Having a purpose in life, a mission, something bigger than yourself and your personal needs is valuable in several ways. In Ohio there is a Leadership Development Institute who defines the value of writing a mission statement this way:
- It forces you to think deeply about your life, clarify the purpose of your life, and identify what is really important to you.
- It forces you to clarify and express succinctly your deepest values and aspirations.
- It imprints your values and purposes firmly in your mind so they become a part of you rather than something you only think about occasionally.
- Integrating your personal mission statement into your weekly planning, gives you a way to keep your vision constantly before you.
Can you see how a mission statement is different than just having some goals for the year? In fact your goals could and should support your life mission, whereas just having goals not tied to a mission, would make it very easy to just throw them away without any deep thought.
Most of all a mission statement should inspire you! Have you created one for yourself or how about a family mission statement? I believe that a mission statement is the beginning of keeping a family operating as a unit, on the same page, one that has a purpose – beyond the narcissistic ways we see so many operating today. Share your statement with us on Facebook. Like Balanced Life Skills while you are there.
Want some help? This is a great resource – http://literacy.kent.edu/Oasis/Leadership/mission.htm
This is the time of the year to be setting goals and creating our action plans. Those who are successful at reaching their goals do so because they make a plan and share their plan with others, creating an accountability factor. In our last post we talked about how procrastination is the number one reason we do not reach our goals. There are other attitudes and ways of thinking that help push us right into procrastination. One of them is Projection.
Projection is when we blame others for our setbacks and or failures. We see this in young kids when they are quick to blame mom or dad. They have not learned to take responsibility for their failure and so put the blame on others. Someone may forget to bring their uniform or belt to our school and they might say, “Mom forgot it.” In the classroom a child asked not to push another child might say, “But they pushed me first.”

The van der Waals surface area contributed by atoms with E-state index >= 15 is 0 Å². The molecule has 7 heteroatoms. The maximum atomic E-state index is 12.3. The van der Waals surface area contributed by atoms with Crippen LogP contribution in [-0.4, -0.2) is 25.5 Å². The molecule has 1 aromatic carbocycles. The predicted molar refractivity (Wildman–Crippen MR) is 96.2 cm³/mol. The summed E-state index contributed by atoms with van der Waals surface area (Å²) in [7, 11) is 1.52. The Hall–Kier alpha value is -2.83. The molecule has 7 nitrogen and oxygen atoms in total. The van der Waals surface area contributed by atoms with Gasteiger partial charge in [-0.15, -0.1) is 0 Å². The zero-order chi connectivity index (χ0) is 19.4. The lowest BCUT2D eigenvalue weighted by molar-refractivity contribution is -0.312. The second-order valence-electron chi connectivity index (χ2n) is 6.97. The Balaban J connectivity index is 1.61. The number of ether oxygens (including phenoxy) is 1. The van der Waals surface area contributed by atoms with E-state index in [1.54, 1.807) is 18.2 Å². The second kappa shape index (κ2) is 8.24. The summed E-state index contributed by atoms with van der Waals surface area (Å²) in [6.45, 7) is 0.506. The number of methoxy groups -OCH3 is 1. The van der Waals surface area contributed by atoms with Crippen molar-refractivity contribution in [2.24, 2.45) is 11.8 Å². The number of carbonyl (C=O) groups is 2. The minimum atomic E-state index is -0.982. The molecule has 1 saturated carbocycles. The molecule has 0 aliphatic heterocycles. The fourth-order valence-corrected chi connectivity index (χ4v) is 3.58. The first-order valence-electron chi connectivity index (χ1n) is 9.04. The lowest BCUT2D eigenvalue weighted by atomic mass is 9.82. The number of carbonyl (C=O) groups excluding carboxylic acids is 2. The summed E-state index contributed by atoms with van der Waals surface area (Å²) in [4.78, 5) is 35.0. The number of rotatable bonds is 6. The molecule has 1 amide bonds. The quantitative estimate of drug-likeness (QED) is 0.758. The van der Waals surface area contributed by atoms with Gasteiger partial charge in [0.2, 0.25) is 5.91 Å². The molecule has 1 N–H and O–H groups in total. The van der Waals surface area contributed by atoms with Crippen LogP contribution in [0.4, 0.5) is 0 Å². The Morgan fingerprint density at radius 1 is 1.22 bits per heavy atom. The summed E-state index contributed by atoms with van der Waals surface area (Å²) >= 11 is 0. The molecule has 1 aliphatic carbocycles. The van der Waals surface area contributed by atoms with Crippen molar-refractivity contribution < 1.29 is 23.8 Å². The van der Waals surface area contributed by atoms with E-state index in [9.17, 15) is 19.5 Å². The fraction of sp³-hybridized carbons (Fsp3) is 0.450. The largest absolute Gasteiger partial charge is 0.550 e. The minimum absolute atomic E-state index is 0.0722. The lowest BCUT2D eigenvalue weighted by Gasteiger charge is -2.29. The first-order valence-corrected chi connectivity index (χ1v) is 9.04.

As a parent we want to be able to teach responsibility to our children. But in an age when many parents do not want to see their child have any kind of setback they will do anything to be sure they do not fail. Years ago a mom of a 5 year old was running back to a preschool to get “homework” the child had forgotten. I suggested that this was not the way to make your child responsible for their own work.
If you do not believe that children do not get that message, just this week a student who is about 11 years old told me they did not have an issue with procrastination. “If they forgot to do something, their mom would do it for them.” Unless as a parent you are planning on spending the rest of your life “fixing” the things your son or daughter is responsible for –
What gets in the way of goal setting and more important reaching your goals? There can be attitudes or fears that make reaching your goal more difficult. Number one on that list has to be “Procrastination”. Even when we talk to 10 year olds about this subject they recognize that procrastination gets in their way and is the cause of stress in not reaching their goals.
It could be that you procrastinate because you do not know what to do. There are so many things to look at and to try. Many individuals have not looked at what their purpose is, asked themselves what is important to them and what they would like to commit to. When it comes to children, the idea of committing to anything for more than 6 weeks is difficult to imagine. But until we commit to an activity or cause, it is very difficult to become good enough, that it has the opportunity to become a passion, therefore leading to more procrastination. Create a vision or mission and stick with it long enough for it to become a passion.